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Kidney Int. 2013 May;83(5):835-44. doi: 10.1038/ki.2012.477. Epub 2013 Jan 23.

Dietary vitamin K and therapeutic warfarin alter the susceptibility to vascular calcification in experimental chronic kidney disease.

Author information

1
Department of Biomedical and Molecular Sciences, Queen's University, Kingston, Ontario, Canada.

Abstract

The leading cause of death in patients with chronic kidney disease (CKD) is cardiovascular disease, with vascular calcification being a key modifier of disease progression. A local regulator of vascular calcification is vitamin K. This γ-glutamyl carboxylase substrate is an essential cofactor in the activation of several extracellular matrix proteins that inhibit calcification. Warfarin, a common therapy in dialysis patients, inhibits the recycling of vitamin K and thereby decreases the inhibitory activity of these proteins. In this study, we sought to determine whether modifying vitamin K status, either by increasing dietary vitamin K intake or by antagonism with therapeutic doses of warfarin, could alter the development of vascular calcification in male Sprague-Dawley rats with adenine-induced CKD. Treatment of CKD rats with warfarin markedly increased pulse pressure and pulse wave velocity, as well as significantly increased calcium concentrations in the thoracic aorta (3-fold), abdominal aorta (8-fold), renal artery (4-fold), and carotid artery (20-fold). In contrast, treatment with high dietary vitamin K1 increased vitamin K tissue concentrations (10-300-fold) and blunted the development of vascular calcification. Thus, vitamin K has an important role in modifying mechanisms linked to the susceptibility of arteries to calcify in an experimental model of CKD.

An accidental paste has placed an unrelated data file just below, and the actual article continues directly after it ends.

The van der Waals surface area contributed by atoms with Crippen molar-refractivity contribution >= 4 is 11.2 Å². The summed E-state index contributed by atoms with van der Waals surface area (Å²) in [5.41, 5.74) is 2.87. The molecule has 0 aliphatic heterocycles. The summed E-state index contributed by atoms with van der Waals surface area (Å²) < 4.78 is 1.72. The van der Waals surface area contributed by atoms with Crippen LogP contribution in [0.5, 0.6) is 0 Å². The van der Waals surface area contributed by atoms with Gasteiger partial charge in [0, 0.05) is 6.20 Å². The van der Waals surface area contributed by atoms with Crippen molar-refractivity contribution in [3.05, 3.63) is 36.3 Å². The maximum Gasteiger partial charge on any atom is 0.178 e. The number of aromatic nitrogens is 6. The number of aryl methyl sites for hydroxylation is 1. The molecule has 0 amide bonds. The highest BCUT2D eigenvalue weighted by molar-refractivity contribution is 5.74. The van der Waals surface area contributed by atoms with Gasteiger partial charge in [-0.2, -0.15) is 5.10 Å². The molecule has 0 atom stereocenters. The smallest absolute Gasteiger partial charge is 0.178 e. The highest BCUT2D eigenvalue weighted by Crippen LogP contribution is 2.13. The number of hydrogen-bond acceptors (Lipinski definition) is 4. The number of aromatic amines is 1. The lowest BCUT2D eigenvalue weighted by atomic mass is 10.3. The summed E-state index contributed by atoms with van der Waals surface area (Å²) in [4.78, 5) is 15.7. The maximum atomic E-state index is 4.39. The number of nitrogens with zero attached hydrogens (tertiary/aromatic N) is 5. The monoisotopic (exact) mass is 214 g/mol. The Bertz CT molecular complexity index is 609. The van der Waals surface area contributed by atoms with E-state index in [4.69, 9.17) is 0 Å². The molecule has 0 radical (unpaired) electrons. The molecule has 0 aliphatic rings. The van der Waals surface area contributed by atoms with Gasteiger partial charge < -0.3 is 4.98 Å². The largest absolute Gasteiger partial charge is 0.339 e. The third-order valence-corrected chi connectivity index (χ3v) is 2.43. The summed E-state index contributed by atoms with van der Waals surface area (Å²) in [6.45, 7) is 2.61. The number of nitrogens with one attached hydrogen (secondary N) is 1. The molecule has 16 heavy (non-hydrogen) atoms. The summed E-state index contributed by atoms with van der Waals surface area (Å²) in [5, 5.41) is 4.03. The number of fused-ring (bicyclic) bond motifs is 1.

PMID:
23344475
DOI:
10.1038/ki.2012.477
[Indexed for MEDLINE]
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